Does your organization have an open-door policy? Maybe you should. It’s been proven to increase feedback and boost employee moral by increasing communication and making leadership more available to everyone, no matter their status within the company.

Here are a few things you should know about connecting workers with managers and corporate leadership for stronger and more effective teams.

What Does It Mean?

Having an open-door policy means employees are free to talk with any manager at any time. A common problem many organizations suffer from is cloistered and unavailable leadership. This creates a siloed effect where decision makers rarely understand the situation on the ground and as such are unable to make the best call. But by inviting a more open dialogue between managers and employees, companies have greater insight into the day-to-day work and the company as a whole.

How It Helps

An open-door policy is a great way to make sure important information and feedback reaches managers who can take that information and make changes when needed. It also builds trust among employees, establishing a more loyal worker base, and an overall more productive team. It is also an excellent tool for companies to encourage cross-discipline collaboration. Once different managers and workers are interacting, they will inevitably see new ways in which groups can collaborate and think outside the box.

An open-door policy enhances problem-solving skills of both employees and management. The organization benefits from an increase in shared information and feedback, and employee trust is generated from successful experiences with a wider range of management. When it works, it’s a solid win for all participants.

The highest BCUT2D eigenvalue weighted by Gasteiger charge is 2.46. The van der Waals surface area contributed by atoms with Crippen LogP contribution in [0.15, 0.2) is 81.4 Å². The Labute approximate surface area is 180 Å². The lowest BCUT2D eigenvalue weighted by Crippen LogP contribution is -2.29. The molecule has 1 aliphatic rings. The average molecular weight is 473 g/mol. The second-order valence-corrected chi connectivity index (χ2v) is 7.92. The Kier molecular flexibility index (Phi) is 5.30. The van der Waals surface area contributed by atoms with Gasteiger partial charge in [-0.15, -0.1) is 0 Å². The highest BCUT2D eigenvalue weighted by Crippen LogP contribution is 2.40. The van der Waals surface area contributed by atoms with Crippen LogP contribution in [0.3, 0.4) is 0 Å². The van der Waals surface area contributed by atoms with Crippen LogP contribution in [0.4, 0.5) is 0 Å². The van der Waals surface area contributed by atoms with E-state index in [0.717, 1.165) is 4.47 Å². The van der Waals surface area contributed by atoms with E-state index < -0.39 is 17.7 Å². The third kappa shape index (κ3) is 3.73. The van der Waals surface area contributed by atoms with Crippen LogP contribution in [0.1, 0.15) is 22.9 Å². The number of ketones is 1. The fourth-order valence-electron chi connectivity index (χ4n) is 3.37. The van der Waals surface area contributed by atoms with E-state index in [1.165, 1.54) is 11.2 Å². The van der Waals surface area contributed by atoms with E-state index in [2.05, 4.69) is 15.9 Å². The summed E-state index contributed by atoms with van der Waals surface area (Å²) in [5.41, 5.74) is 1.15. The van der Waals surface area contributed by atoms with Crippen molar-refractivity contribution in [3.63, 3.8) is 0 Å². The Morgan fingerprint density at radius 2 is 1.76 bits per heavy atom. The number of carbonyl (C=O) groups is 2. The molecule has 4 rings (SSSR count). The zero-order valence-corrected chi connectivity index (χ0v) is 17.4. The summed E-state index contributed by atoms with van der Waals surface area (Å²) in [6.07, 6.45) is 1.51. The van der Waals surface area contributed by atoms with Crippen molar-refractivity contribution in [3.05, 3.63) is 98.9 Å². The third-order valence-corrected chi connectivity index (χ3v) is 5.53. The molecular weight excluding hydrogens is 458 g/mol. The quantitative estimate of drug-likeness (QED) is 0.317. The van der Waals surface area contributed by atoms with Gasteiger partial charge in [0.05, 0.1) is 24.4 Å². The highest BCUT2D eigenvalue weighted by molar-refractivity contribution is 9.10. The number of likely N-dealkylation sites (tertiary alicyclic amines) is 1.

Get Started

An open-door policy needs to start in the employee handbook. Managers need to be open-minded and receptive to conversations with employees who are not necessarily on their team. Keep in mind though, the best problem solving—if that is what the conversation calls for—generally takes place closest to the project. Don’t let an open-door policy become a tool where employees can circumvent their own boss. Make sure any conversations that need to be redirected are.

A successful open-door policy is one that leaves the door open for all employees to speak with senior managers, but also provides guidelines that enable real problem solving at the appropriate levels of the organization. It provides the expectation that employees will address problems first with their supervisor while reaching out to higher-level leadership about non-supervisor-specific issues. This allows for the open-door policy to be honored while also making sure the chain of command is honored as well.

As corporate culture is changing across industry boundaries, employers are quickly learning the benefits of an open-door policy far outweigh the difficulties such a policy might incur. The increase in trust and communication can help give your company a better reputation among employees, new recruits, and across the industry at large. For that reason, you should consider weaving it into your employee handbook and overall internal communication strategy.

For more advice on how you can make your company more attractive to industry-leading talent and existing employees, contact a consultant at Verum Technical today.